1. Combine flour, sugar, salt, and yeast in bowl of food processor. Pulse 3 to 4 times until incorporated. Add olive oil and water. Run food processor until mixture forms ball that rides around the bowl above the blade, about 15 seconds. Continue processing 15 seconds longer. (Or, if you’re like me and you don’t have a working food processor, just combine the ingredients with your hands in a huge bowl.)

2. Transfer dough ball to lightly floured surface and knead once or twice by hand until smooth ball is formed. It should pass the windowpane test. (If you don’t have a food processor, knead by hand until it passes the windowpane test, usually 8 to 15 minutes depending on humidity and flour used. Mine took 13 minutes.) Divide dough into three even parts and place each in a covered quart-sized deli container or in a zipper-lock freezer bag. (Each chunk fits perfectly in a big yogurt container.) Place in refrigerator and allow to rise at least one day, and up to 5.

3. At least two hours before baking, remove dough from refrigerator and shape into balls by gathering dough towards bottom and pinching shut. Flour well and place each one in a separate medium mixing bowl. Cover tightly with plastic wrap and allow to rise at warm room temperature until roughly doubled in volume.

4. 1 hour before baking, adjust oven rack with pizza stone to middle position and preheat oven to 500°F. Turn single dough ball out onto lightly flour surface. Gently press out dough into rough 8-inch circle, leaving outer 1-inch higher than the rest. Gently stretch dough by draping over knuckles into a 12 to 14-inch circle about 1/4-inch thick. Transfer to sheet pan or pizza peel/stone.

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Nothing to say about this crust except, yes, it’s perfect. I cut the salt to just one teaspoon, but otherwise followed it exactly. It definitely had a funky taste without enough salt, so maybe try 2t salt if you’re going for a lower-sodium adaptation. Otherwise, just keep it at the 3t from the original recipe.

Perfect for all your favorite pizzas.

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thin crust spinach and feta pizza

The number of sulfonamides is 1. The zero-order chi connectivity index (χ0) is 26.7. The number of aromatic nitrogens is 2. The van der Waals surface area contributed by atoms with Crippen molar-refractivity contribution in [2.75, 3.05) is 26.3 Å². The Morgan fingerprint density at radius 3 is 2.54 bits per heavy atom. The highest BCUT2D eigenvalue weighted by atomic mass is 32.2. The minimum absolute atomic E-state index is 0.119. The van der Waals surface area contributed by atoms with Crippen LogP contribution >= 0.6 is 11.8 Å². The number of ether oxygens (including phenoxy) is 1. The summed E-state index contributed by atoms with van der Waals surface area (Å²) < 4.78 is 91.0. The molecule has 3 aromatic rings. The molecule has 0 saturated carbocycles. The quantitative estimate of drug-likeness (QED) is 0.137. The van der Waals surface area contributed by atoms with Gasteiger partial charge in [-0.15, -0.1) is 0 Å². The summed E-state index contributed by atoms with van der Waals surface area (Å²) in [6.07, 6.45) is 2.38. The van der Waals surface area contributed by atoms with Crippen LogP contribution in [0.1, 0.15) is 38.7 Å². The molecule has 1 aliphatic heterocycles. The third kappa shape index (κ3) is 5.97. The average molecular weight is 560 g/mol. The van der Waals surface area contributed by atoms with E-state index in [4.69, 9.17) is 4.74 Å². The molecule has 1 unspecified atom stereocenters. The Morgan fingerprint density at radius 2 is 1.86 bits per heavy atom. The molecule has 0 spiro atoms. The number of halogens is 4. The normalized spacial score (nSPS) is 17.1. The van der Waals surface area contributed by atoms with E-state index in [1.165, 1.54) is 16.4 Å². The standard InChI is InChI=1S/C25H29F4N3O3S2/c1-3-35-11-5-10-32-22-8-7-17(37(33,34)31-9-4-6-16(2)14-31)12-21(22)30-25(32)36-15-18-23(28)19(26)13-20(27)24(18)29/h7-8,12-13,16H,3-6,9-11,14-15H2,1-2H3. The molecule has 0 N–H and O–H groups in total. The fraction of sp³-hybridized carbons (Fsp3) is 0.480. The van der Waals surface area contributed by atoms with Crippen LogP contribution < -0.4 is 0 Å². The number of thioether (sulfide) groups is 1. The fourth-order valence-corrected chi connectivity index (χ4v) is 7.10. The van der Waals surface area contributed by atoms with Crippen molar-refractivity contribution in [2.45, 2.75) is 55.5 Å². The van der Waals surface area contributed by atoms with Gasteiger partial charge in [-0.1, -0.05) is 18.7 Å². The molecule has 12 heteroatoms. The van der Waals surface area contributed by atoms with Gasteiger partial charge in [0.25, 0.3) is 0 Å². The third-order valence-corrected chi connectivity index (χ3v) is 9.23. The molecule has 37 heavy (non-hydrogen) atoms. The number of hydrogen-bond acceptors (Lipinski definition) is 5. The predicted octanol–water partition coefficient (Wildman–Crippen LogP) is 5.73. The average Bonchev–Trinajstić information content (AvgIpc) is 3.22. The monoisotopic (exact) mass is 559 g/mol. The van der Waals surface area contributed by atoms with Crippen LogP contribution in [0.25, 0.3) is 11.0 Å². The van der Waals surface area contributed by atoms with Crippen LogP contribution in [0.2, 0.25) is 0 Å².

August 31, 2013

Dough

1 1/2 to 2 teaspoons instant yeast*
2 teaspoons sugar
1 1/4 teaspoons salt
1 tablespoon Baker’s Special Dry Milk or nonfat dry milk
3 1/2 cups King Arthur Italian-Style Flour
3/4 cup to 3/4 cup + 2 tablespoons lukewarm water*
2 tablespoons olive oil
*Use the greater amount of yeast if you plan on baking the pizza right away; the lesser amount if you’ll refrigerate the dough first.
**Use the lesser amount of water in summer or humid conditions; the greater amount in winter or under drier conditions.

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1) In a medium-sized mixing bowl (or in a bread machine set on the dough/manual cycle), combine all of the ingredients to make a very soft dough. Knead for 5 to 7 minutes (or allow the dough to go through the bread machine’s dough cycle); the dough will gradually become smooth and cohesive, though it’ll remain quite sticky.

2) To bake pizza immediately, divide the dough in half, and let each half rest, covered, for about 15 minutes, while you preheat your oven to 450°F. To bake pizza later, transfer the dough to a lightly greased bowl. Cover the bowl, and let the dough rise for 1 hour, then refrigerate it for up to 3 days.

3) While the dough is resting or rising (or just before you’re ready to bake pizza), start preheating the oven to 450°F, and prepare your toppings.

4) For spinach and feta pizza, thaw the frozen spinach, and squeeze it in your hands (or a paper towel, or a dish towel) until it’s very dry.

5) Heat the olive oil, and sauté the spinach, salt, and garlic for a couple of minutes, just until hot and well combined.

6) Divide the dough in half. You’ll be working with one piece of dough at a time. To make two pizzas now, set one half aside, lightly covered, while you work with the first piece. To make one pizza now, one later, return half the dough to the refrigerator, covered; use it within a day or two.

7) Lightly grease two sheets of parchment paper, waxed paper, or (last choice) plastic wrap. Lightly grease one or two large rectangular pans (half sheet pans work well), and drizzle with olive oil.

8) Sandwich the dough between the two pieces of paper, greased sides touching the dough. Roll the dough super-thin; the low protein in Italian-style flour will allow you to do this pretty easily. If the dough fights back, walk away for 10 minutes, then return and roll some more.

9) Peel the paper off one side of the crust. Place the crust, paper side up, on the prepared pan. Peel off the remaining paper.

10) Top the crust with half the spinach and half the feta. Spray lightly with olive oil spray, if you have it; this will help the feta brown a bit.

11) Bake the pizza on a lower rack of the oven for 5 minutes, to brown the bottom crust. Then move it to a middle or upper-middle rack, and continue to bake for 10 to 15 minutes, or until the top of the crust is golden and the feta is beginning to brown.